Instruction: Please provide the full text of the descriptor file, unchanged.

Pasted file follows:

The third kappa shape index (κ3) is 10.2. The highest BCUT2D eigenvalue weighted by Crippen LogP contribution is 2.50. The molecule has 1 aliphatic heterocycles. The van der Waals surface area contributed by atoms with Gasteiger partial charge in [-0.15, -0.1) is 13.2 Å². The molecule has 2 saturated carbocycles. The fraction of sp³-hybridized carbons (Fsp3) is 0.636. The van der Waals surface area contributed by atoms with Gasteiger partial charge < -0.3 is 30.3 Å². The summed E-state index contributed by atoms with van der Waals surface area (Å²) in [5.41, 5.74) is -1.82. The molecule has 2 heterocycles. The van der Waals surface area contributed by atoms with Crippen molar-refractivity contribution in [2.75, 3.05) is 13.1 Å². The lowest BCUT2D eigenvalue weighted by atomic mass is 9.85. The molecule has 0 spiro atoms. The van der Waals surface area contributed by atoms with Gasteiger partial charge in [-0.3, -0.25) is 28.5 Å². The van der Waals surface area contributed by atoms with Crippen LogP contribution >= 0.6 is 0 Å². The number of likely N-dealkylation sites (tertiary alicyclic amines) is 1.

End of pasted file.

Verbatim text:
The third kappa shape index (κ3) is 10.2. The highest BCUT2D eigenvalue weighted by Crippen LogP contribution is 2.50. The molecule has 1 aliphatic heterocycles. The van der Waals surface area contributed by atoms with Gasteiger partial charge in [-0.15, -0.1) is 13.2 Å². The molecule has 2 saturated carbocycles. The fraction of sp³-hybridized carbons (Fsp3) is 0.636. The van der Waals surface area contributed by atoms with Gasteiger partial charge < -0.3 is 30.3 Å². The summed E-state index contributed by atoms with van der Waals surface area (Å²) in [5.41, 5.74) is -1.82. The molecule has 2 heterocycles. The van der Waals surface area contributed by atoms with Crippen molar-refractivity contribution in [2.75, 3.05) is 13.1 Å². The lowest BCUT2D eigenvalue weighted by atomic mass is 9.85. The molecule has 0 spiro atoms. The van der Waals surface area contributed by atoms with Gasteiger partial charge in [-0.3, -0.25) is 28.5 Å². The van der Waals surface area contributed by atoms with Crippen LogP contribution >= 0.6 is 0 Å². The number of likely N-dealkylation sites (tertiary alicyclic amines) is 1.